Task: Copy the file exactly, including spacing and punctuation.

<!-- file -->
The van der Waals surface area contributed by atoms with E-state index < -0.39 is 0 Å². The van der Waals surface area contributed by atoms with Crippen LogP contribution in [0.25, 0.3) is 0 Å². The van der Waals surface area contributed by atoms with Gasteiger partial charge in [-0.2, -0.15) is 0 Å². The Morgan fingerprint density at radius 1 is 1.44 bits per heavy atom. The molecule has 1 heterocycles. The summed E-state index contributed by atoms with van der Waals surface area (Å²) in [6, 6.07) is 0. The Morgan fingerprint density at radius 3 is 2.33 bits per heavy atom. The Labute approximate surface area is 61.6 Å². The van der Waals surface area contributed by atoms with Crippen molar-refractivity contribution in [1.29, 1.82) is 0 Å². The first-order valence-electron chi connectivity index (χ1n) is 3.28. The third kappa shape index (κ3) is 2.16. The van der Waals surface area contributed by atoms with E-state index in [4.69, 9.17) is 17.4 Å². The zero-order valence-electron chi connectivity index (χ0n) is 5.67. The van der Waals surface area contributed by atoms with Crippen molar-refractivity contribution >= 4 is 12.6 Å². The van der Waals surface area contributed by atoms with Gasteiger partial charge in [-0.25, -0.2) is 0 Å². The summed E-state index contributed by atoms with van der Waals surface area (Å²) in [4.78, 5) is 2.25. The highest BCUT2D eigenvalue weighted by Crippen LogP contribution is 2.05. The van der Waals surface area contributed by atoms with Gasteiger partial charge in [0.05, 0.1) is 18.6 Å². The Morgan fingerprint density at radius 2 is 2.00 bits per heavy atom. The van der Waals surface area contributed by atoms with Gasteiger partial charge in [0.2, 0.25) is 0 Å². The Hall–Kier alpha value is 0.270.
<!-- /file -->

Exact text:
The van der Waals surface area contributed by atoms with E-state index < -0.39 is 0 Å². The van der Waals surface area contributed by atoms with Crippen LogP contribution in [0.25, 0.3) is 0 Å². The van der Waals surface area contributed by atoms with Gasteiger partial charge in [-0.2, -0.15) is 0 Å². The Morgan fingerprint density at radius 1 is 1.44 bits per heavy atom. The molecule has 1 heterocycles. The summed E-state index contributed by atoms with van der Waals surface area (Å²) in [6, 6.07) is 0. The Morgan fingerprint density at radius 3 is 2.33 bits per heavy atom. The Labute approximate surface area is 61.6 Å². The van der Waals surface area contributed by atoms with Crippen molar-refractivity contribution in [1.29, 1.82) is 0 Å². The first-order valence-electron chi connectivity index (χ1n) is 3.28. The third kappa shape index (κ3) is 2.16. The van der Waals surface area contributed by atoms with E-state index in [4.69, 9.17) is 17.4 Å². The zero-order valence-electron chi connectivity index (χ0n) is 5.67. The van der Waals surface area contributed by atoms with Crippen molar-refractivity contribution >= 4 is 12.6 Å². The van der Waals surface area contributed by atoms with Gasteiger partial charge in [-0.25, -0.2) is 0 Å². The summed E-state index contributed by atoms with van der Waals surface area (Å²) in [4.78, 5) is 2.25. The highest BCUT2D eigenvalue weighted by Crippen LogP contribution is 2.05. The van der Waals surface area contributed by atoms with Gasteiger partial charge in [0.05, 0.1) is 18.6 Å². The Morgan fingerprint density at radius 2 is 2.00 bits per heavy atom. The van der Waals surface area contributed by atoms with Gasteiger partial charge in [0.2, 0.25) is 0 Å². The Hall–Kier alpha value is 0.270.